An accountant asked me the other day about how to wind up a company when directors and shareholders are no longer getting along. Under these circumstances, without consensus and cooperation, a voluntary appointment cannot be made.
This situation is not that uncommon and a company does not need to be insolvent for it to be wound up. In cases where there is an unresolvable dispute or a breakdown in trust at director or shareholder level, a party can make an application for the company to be wound up under section 461 of the Corporations Act 2001 (“the Act”).
Under these provision of the Act, a Court can pass an order to wind up a company if it is satisfied that –
- Directors have conducted affairs of the company in their own interests rather than in the interests of the shareholders as a whole;
- Affairs of the company are being conducted in a manner that is unfairly prejudicial or oppressive to, or unfairly discriminatory against, a shareholder or group of shareholders; and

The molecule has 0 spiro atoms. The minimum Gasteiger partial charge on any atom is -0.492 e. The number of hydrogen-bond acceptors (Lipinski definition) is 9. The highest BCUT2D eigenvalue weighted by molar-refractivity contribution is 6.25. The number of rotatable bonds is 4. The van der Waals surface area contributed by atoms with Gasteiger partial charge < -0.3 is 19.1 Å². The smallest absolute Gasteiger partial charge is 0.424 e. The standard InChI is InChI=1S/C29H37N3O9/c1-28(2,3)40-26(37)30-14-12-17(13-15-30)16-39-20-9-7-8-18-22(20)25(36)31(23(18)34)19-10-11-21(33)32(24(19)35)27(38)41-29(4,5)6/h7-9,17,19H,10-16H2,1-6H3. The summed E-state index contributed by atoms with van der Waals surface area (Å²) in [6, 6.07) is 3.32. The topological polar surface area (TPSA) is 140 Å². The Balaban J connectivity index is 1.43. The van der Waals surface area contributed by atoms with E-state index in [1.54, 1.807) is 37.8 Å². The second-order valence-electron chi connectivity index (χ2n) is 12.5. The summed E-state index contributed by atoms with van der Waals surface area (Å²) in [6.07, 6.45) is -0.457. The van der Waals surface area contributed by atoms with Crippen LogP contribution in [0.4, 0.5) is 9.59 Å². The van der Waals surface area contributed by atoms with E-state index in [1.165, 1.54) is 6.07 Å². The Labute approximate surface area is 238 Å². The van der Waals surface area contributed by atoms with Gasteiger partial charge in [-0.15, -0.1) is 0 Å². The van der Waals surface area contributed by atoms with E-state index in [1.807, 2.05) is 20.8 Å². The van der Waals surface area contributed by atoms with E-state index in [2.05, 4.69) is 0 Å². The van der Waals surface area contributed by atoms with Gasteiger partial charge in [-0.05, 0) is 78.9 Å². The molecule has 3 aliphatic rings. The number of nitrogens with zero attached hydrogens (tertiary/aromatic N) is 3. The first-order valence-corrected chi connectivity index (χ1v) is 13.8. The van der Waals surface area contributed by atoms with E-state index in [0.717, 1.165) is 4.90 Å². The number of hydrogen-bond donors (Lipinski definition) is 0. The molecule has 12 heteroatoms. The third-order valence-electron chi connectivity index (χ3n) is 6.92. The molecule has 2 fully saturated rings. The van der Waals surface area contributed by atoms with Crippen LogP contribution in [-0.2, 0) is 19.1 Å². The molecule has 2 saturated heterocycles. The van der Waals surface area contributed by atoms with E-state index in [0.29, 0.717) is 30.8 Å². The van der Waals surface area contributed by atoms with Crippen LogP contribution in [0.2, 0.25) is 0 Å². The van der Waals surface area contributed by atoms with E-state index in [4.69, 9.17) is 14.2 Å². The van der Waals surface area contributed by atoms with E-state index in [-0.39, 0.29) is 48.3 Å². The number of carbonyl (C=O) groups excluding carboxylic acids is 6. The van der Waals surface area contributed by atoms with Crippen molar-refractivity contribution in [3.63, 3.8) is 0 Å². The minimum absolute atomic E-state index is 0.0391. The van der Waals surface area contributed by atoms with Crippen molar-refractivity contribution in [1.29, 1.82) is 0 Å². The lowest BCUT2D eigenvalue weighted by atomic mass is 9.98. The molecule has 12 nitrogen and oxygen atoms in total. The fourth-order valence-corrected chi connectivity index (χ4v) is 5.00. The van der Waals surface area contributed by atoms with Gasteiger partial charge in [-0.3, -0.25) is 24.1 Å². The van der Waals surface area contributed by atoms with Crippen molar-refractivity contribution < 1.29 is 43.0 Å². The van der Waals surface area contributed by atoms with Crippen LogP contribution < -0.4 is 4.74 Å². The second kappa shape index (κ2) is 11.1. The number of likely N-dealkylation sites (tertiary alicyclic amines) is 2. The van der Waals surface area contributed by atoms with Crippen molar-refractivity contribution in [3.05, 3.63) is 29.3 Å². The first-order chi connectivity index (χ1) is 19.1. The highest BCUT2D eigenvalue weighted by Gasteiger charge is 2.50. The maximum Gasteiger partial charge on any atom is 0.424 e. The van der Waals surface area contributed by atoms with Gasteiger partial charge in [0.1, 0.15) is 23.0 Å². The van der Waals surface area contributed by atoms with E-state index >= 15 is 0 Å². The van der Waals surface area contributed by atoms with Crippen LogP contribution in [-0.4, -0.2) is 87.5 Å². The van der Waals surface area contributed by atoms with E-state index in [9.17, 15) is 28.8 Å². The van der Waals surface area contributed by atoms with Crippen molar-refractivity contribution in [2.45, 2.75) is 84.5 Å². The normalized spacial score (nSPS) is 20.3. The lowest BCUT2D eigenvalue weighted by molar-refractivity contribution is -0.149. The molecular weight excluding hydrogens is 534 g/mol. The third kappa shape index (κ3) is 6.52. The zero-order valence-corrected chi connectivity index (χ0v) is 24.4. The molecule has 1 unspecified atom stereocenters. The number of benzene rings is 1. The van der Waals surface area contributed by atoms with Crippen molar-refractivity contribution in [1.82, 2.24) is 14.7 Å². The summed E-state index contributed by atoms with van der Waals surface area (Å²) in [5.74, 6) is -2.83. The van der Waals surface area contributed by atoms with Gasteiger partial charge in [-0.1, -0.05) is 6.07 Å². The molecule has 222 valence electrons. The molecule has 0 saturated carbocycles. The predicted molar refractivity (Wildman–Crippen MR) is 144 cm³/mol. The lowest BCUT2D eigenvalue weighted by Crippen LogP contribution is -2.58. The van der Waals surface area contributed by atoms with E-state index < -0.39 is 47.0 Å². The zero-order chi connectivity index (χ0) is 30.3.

- The court is of the opinion that it is just and equitable that the company be wound up.
So if you have any clients facing these sorts of challenges, feel free to get in touch with us and we can explore their situation further.
About the author
Greg Quin is a Partner and Registered Liquidator at HLB Mann Judd Insolvency WA and has been with the team for 12 years. Greg oversees the daily operations of the many insolvency appointments managed by the HLB Insolvency team and looks after the operations of the practice.
If you have any queries about insolvency matters, please feel free to contact Greg on 08 9215 7900, 0402 943 091 or via email to email@example.com.